Sorry!! The article you are trying to read is not available now.
Thank you very much;
you're only a step away from
downloading your reports.

Facebook Gaining Ground on Google

Google (GOOG) and Facebook are more than two competitors trying to de-throne each other in the battle for market share. They represent diametrically different business models -- search vs. social media. But the two are already in conflict on several fronts.

According to Nielson, Google reached 170 million unique U.S. visitors in September 2011, while Facebook rang in at 155.1 million during the same month. Latest reported statistics show that Google reached a billion unique visitors worldwide, while Facebook had about 800 million.

Seeing the writing on the wall, in July, Google launched its own version of Facebook, Google+, a social networking platform. Since launch, however, Google+ has declined for five consecutive months in referral traffic, despite its 260-million Gmail users, and has seen its share of referral traffic decreasing by 82%.

Related Links

Facebook CEO Mark Zuckerberg

The rivalry will likely increase from here. Let's take a look at the profiles of these two companies currently.

Facebook currently employs over 3,000 people, whereas Google has 24,400 full-time employees -- 9,508 engaged in research and development, 8,778 in sales and marketing, 3,346 in general and administrative, and 2,768 in operations. Google is bigger by far, but Facebook, still a very young company, is growing faster.

Google has a market cap of $200 billion and is close to passing Microsoft's (MSFT) market cap of $215 billion. For the third quarter of 2011, Google reported revenue of $9.72 billion, an increase of 33% from the same quarter prior year.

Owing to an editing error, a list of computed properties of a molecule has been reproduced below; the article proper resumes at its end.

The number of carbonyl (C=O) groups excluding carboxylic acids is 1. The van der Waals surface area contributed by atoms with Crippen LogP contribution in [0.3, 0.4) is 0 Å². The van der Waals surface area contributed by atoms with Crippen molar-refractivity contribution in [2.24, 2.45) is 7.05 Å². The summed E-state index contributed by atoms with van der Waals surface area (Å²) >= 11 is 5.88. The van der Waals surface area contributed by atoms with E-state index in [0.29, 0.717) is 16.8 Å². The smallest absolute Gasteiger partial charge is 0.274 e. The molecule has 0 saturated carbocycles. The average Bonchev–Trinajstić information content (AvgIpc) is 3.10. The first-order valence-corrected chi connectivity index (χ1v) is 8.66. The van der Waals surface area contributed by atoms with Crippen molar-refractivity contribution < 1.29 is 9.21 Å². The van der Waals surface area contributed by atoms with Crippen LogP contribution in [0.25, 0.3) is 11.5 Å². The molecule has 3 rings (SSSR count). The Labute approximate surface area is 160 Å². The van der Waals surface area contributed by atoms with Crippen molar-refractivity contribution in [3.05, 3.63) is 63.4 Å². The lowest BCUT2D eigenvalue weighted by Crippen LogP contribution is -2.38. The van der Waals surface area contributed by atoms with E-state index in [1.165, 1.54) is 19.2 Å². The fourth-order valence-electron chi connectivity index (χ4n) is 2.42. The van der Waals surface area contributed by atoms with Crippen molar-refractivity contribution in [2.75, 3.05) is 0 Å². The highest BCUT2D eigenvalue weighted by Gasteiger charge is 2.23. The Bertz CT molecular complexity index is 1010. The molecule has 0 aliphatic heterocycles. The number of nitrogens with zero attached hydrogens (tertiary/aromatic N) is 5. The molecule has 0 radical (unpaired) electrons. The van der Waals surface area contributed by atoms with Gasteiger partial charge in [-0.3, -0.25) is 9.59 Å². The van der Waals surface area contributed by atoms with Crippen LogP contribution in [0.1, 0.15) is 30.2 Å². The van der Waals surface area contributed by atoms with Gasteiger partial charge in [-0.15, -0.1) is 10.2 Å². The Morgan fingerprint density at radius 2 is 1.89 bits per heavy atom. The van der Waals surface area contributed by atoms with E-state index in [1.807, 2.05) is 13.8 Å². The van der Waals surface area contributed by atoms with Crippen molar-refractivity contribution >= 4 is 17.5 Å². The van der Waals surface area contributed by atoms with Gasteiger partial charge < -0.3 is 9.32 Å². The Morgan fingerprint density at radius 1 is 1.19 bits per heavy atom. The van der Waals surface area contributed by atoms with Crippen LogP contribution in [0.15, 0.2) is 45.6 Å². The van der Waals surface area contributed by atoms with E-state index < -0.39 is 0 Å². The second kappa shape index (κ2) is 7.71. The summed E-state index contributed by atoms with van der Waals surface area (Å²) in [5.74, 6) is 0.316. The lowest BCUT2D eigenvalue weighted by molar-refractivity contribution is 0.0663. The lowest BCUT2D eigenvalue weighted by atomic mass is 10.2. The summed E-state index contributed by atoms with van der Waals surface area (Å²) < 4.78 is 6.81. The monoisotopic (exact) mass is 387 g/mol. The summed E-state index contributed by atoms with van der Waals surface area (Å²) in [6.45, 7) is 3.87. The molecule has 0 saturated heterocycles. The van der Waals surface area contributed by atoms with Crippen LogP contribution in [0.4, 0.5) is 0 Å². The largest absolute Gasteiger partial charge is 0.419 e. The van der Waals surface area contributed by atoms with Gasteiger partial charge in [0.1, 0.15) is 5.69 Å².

Facebook will generate $4.27 billion in revenue this year, more than double the $2 billion made in 2010 and may reach a high of $6.9 billion in 2012. Its display ad revenues are estimated at $3.8 billion for the year, up 104% according to eMarketer. Currently, Facebook has a display ads market share of 17.7%, vs. 13.1% for Yahoo (YHOO), Google's 9.3% and AOL's (AOL) 4.9%.

Facebook is planning a $10 billion initial public offering (IPO) in the second quarter of 2012, which could be the most valuable IPO ever by an Internet or tech company. Google, on the other hand, raised $1.7 billion through its IPO in 2004.

An IPO of this size would make Facebook worth 23 times its projected annual revenue of $4.27 billion, according to eMarketer. In contrast, Google trades at 6.5 times its projected annual revenue, and Microsoft at 2.8 times.

Global Reach:
Google offers its products and services in more than 100 languages and in more than 50 countries, regions, and territories, whereas Facebook offers more than 70 languages on the site.

Mark Zuckerberg, CEO of Facebook, founded the company in 2004. He is responsible for planning the company's overall direction and product strategy. Larry Page heads Google as a co-founder, member of board, and CEO.

In its annual list of the most powerful people in the world, Forbes Magazine ranked Mark Zuckerberg at number nine -- the youngest in the list and among the top 10 contenders. Google's Larry Page was ranked number 30.

Strategies and Expansions:
Facebook and Zynga (ZNGA) have entered into a five-year strategic relationship that increased their shared commitment to social gaming on Facebook and expanded the use of Facebook Credits in Zynga's games.

Recently, Google announced that the takeover of Motorola Mobility (MMI) has been delayed as European Union regulators have suspended their review of the deal.

Facebook is planning to enter the mobile advertising market by March 2012, aiming to compete with Google and Apple (AAPL). Google leads the mobile ad market with a share of 24%.

Face Off:
While Facebook may have a fraction of the employees that Google does, the company is becoming a potential rival to Google as its valuation has rocketed beyond $30 billion.

Google's sprawling monopoly over Web interaction positions it as an Internet brand offering better customer satisfaction than Facebook. However Facebook, with its critical mass advantage, is a high-growth company on the verge of a public stock offering, connoting that it has access to both a great deal of investor cash and top-flight employees hoping to cash in on that growth.

< Previous
  • 1
Next >
Featured Videos